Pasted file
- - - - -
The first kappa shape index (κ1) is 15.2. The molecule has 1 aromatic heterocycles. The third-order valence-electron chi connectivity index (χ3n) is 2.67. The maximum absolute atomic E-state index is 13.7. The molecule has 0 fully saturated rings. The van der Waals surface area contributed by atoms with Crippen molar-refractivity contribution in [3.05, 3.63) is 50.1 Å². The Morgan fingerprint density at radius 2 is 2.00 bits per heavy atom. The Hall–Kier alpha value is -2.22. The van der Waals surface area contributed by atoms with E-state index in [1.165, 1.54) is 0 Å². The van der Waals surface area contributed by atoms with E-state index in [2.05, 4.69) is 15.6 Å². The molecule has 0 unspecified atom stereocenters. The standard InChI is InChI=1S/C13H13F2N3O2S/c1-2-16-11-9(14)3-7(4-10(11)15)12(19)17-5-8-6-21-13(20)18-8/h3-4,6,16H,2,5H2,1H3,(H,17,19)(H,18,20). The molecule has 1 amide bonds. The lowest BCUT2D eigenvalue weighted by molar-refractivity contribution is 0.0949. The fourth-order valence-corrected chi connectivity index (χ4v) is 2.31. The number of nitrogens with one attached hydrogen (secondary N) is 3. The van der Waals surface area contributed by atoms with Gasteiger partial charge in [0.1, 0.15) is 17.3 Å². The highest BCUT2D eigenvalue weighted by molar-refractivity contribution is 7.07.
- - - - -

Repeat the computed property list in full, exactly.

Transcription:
The first kappa shape index (κ1) is 15.2. The molecule has 1 aromatic heterocycles. The third-order valence-electron chi connectivity index (χ3n) is 2.67. The maximum absolute atomic E-state index is 13.7. The molecule has 0 fully saturated rings. The van der Waals surface area contributed by atoms with Crippen molar-refractivity contribution in [3.05, 3.63) is 50.1 Å². The Morgan fingerprint density at radius 2 is 2.00 bits per heavy atom. The Hall–Kier alpha value is -2.22. The van der Waals surface area contributed by atoms with E-state index in [1.165, 1.54) is 0 Å². The van der Waals surface area contributed by atoms with E-state index in [2.05, 4.69) is 15.6 Å². The molecule has 0 unspecified atom stereocenters. The standard InChI is InChI=1S/C13H13F2N3O2S/c1-2-16-11-9(14)3-7(4-10(11)15)12(19)17-5-8-6-21-13(20)18-8/h3-4,6,16H,2,5H2,1H3,(H,17,19)(H,18,20). The molecule has 1 amide bonds. The lowest BCUT2D eigenvalue weighted by molar-refractivity contribution is 0.0949. The fourth-order valence-corrected chi connectivity index (χ4v) is 2.31. The number of nitrogens with one attached hydrogen (secondary N) is 3. The van der Waals surface area contributed by atoms with Gasteiger partial charge in [0.1, 0.15) is 17.3 Å². The highest BCUT2D eigenvalue weighted by molar-refractivity contribution is 7.07.